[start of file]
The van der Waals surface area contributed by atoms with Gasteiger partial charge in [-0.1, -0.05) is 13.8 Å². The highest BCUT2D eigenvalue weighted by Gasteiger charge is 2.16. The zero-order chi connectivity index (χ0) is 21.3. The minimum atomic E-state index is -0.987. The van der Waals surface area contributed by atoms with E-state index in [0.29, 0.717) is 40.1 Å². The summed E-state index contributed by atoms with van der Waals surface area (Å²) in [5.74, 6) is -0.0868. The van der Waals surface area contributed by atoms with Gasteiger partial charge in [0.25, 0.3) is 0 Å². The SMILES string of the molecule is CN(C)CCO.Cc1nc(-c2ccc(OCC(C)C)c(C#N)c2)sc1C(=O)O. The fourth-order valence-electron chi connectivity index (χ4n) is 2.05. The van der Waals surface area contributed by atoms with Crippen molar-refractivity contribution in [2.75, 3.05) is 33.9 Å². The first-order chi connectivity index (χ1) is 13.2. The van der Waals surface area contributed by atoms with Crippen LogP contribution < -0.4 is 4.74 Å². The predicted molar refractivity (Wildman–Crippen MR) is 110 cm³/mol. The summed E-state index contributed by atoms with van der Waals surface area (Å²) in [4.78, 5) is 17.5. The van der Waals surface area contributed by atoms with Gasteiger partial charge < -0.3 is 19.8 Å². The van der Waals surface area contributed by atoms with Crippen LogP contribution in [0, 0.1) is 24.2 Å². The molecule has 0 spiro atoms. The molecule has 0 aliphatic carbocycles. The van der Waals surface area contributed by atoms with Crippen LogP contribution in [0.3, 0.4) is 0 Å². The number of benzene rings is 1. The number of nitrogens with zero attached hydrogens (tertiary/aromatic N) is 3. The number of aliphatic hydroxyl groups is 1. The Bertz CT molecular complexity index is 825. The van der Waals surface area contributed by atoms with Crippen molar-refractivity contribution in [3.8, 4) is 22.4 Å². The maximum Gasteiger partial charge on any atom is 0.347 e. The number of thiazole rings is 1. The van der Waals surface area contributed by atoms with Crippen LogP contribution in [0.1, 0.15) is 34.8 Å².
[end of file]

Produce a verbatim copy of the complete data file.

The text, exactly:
The van der Waals surface area contributed by atoms with Gasteiger partial charge in [-0.1, -0.05) is 13.8 Å². The highest BCUT2D eigenvalue weighted by Gasteiger charge is 2.16. The zero-order chi connectivity index (χ0) is 21.3. The minimum atomic E-state index is -0.987. The van der Waals surface area contributed by atoms with E-state index in [0.29, 0.717) is 40.1 Å². The summed E-state index contributed by atoms with van der Waals surface area (Å²) in [5.74, 6) is -0.0868. The van der Waals surface area contributed by atoms with Gasteiger partial charge in [0.25, 0.3) is 0 Å². The SMILES string of the molecule is CN(C)CCO.Cc1nc(-c2ccc(OCC(C)C)c(C#N)c2)sc1C(=O)O. The fourth-order valence-electron chi connectivity index (χ4n) is 2.05. The van der Waals surface area contributed by atoms with Crippen molar-refractivity contribution in [2.75, 3.05) is 33.9 Å². The first-order chi connectivity index (χ1) is 13.2. The van der Waals surface area contributed by atoms with Crippen LogP contribution < -0.4 is 4.74 Å². The predicted molar refractivity (Wildman–Crippen MR) is 110 cm³/mol. The summed E-state index contributed by atoms with van der Waals surface area (Å²) in [4.78, 5) is 17.5. The van der Waals surface area contributed by atoms with Gasteiger partial charge < -0.3 is 19.8 Å². The van der Waals surface area contributed by atoms with Crippen LogP contribution in [0, 0.1) is 24.2 Å². The molecule has 0 spiro atoms. The molecule has 0 aliphatic carbocycles. The van der Waals surface area contributed by atoms with Crippen LogP contribution in [0.3, 0.4) is 0 Å². The number of benzene rings is 1. The number of nitrogens with zero attached hydrogens (tertiary/aromatic N) is 3. The number of aliphatic hydroxyl groups is 1. The Bertz CT molecular complexity index is 825. The van der Waals surface area contributed by atoms with Crippen molar-refractivity contribution in [3.8, 4) is 22.4 Å². The maximum Gasteiger partial charge on any atom is 0.347 e. The number of thiazole rings is 1. The van der Waals surface area contributed by atoms with Crippen LogP contribution in [0.1, 0.15) is 34.8 Å².